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Referring to the John Duffy "Railway Rapist" case to illustrate, discuss the strengths and limitations of offender profiling.

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Introduction

Cassi Axon Referring to the John Duffy "Railway Rapist" case to illustrate, discuss the strengths and limitations of offender profiling. 'Offender profiling' is a general term that has no accepted definition and varies in its use between the USA and the UK. It is based on three strands of expertise: statistical analysis of crime data, behavioural science, and detective expertise. Psychological profiling was in fact used in the Second World War to profile enemy leaders to see if they had weaknesses that could be exploited - for example, William Langer's profile of Hitler and his accurate prediction of suicide after defeat (Langer, 1972). Traditionally police collected hard evidence from the scene of a crime, such as blood, saliva and semen. Other less concrete indicators might be ignored, such as the choice of victim, what was said or not said, the location and the nature of the assault. Psychologists help police to interpret these clues. The basic assumption of offender profiling is that the offender's behaviour at the crime scene reflects something about them as a person. It leaves a 'psychological fingerprint,' particularly where there is a pattern over a number of crimes. For example, tying up a victim suggests a need for control. The aim is to go beyond the facts and develop hypotheses about the offender. The information used includes the analysis of the crime scene, details of the victim and current knowledge about offenders from research. Holmes (1989) suggests that profiling is most useful when the crime reflects psychopathology, such as sadistic assaults. ...read more.

Middle

This type of offender believes he is developing some type of relationship with the victim, and mistakenly believes, the sexual assault produces intimacy. 2. Victim as object - blindfolding and/or gagging the victim, while the offender tends to be disguised. The offender is concerned most with control in the interaction of the rape. The woman is seen as a dangerous object that must be 'trussed and coerced' (Canter, 1994). 3. Victim as vehicle - violence (both physical and verbal), which demeans the victim. The actions here are a reflection of the offenders anger. This emphasis on statistical patterns has led to the creation of a database called CATCH'EM (Central Analytical Team Collating Homicide Expertise and Management). The database contains details of over 4,000 child murders, which allows police officers to make statistical predictions about the killer. For example, 62% of killers of females under seventeen are single, but 83% if the victim is male and under sixteen. If the child's body is found without sexual interference, there is around a 70% likelihood that the killer is the guardian or parent, but when there is sexual interference, this figure drops to 1% -2 % (Murder in Mind, 1993). In the UK there seems to have been some resistance to profiling by the police because psychologists have been viewed as 'outsiders' and not being able to offer anything more than what a could practitioner (eg, detective) could. Geberth (1983) feels that 'experts' have very little to say compared with what experienced police officers are likely to work out for themselves. ...read more.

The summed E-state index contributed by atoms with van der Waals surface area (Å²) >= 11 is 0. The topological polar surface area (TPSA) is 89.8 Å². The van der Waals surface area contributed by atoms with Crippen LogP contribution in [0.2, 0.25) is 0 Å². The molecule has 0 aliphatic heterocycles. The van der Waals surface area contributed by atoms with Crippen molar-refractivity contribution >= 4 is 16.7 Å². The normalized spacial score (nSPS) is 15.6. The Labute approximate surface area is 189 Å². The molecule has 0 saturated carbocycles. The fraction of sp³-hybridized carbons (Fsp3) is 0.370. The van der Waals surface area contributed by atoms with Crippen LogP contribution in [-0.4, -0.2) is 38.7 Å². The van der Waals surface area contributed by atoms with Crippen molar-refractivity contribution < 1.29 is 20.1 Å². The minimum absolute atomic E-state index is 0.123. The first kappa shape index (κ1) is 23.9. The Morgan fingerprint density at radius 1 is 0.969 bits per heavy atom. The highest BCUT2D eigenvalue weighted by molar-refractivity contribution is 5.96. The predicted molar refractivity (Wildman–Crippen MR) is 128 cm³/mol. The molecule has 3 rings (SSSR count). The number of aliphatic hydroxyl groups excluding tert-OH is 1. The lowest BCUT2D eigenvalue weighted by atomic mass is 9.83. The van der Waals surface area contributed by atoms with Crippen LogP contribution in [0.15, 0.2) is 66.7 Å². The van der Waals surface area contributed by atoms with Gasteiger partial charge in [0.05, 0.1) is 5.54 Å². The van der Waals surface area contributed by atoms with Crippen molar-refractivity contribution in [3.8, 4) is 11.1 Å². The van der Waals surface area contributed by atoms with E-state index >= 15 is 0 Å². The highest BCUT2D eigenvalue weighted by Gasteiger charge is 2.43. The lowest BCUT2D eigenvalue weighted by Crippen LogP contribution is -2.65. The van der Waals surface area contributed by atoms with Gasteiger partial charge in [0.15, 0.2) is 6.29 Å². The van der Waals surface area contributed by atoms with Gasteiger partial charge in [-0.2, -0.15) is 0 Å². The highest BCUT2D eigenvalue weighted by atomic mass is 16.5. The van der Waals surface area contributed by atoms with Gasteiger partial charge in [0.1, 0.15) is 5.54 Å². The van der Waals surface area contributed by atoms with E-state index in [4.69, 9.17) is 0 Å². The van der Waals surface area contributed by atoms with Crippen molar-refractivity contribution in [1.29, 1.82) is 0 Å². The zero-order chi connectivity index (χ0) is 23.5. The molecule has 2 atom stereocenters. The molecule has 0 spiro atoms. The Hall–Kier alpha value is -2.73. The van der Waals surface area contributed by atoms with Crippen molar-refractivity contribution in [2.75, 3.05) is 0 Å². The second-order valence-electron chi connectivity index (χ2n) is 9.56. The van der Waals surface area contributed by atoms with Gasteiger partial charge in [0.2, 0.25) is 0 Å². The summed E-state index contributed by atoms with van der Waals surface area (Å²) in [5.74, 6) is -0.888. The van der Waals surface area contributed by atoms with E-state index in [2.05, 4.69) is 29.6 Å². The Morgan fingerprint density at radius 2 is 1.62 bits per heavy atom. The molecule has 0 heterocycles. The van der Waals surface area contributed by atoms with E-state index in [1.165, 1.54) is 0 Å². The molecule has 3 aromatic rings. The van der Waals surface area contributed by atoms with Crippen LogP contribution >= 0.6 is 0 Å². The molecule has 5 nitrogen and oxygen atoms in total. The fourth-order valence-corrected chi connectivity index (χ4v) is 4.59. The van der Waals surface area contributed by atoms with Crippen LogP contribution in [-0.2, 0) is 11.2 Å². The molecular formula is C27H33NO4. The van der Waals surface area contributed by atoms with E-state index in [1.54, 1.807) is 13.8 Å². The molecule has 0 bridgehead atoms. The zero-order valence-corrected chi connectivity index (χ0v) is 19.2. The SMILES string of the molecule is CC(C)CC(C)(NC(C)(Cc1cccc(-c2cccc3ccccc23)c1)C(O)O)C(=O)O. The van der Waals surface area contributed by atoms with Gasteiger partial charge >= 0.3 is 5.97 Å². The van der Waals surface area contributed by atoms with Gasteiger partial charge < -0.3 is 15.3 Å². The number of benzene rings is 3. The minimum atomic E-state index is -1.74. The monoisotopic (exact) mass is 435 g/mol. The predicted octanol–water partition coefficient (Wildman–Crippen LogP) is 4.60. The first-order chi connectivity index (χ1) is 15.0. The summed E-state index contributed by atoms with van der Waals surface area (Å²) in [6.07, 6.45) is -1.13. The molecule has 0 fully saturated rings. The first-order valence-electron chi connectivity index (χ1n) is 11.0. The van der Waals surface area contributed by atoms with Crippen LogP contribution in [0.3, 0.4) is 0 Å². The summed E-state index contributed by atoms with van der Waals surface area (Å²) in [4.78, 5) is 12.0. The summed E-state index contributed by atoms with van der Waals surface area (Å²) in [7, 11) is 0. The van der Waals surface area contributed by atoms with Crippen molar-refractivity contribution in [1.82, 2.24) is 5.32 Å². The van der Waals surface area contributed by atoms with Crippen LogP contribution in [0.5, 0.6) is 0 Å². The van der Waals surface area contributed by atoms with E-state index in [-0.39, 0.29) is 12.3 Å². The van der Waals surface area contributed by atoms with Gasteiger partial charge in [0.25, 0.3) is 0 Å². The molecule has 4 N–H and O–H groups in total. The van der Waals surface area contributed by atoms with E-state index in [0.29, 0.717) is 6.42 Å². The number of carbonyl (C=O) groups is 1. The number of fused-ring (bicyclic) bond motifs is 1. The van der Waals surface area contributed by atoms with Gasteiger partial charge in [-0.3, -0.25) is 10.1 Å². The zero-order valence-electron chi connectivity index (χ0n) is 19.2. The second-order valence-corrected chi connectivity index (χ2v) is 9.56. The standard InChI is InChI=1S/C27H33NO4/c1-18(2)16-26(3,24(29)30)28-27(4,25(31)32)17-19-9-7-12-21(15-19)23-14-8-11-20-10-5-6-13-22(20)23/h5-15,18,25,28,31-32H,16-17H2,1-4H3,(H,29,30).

Conclusion

We should also be aware of the danger of the self-fulfilling prophecy with respect to profiling. Detectives should bear in mind that a profile may well fit a number of people and may not be totally accurate. The fact that a suspect happens to fit the profile does not 'prove' that they committed the offence. There may be several people who share the suspect's make-up and so the police should be cautious before making a presumption of guilt. This issue is most likely to be created because psychologists will tend to work on probabilities whereas police may be more likely to operate in absolute terms of guilt and innocence. The danger is that once a person has been labelled as a suspect and brought in for questioning, the police will make a presumption of guilt and see their role as merely to elicit a confession. There is little good scientific research to which one can turn in trying to answer the question of how useful profiling is. Success or failure are not so easily measured when one is dealing with the sort of material used in profiling. If a profiler's information proves to be 50% accurate and 50% inaccurate should this be counted as a success or a failure? In addition if any information provided by a profiler is used that helps in catching a criminal is this success, even if the rest of the information provided was useless? A related issue to this is that profile details may only be considered as useful if it provides a type of detail, which the police could not have reasonably deduced, for themselves. ...read more.

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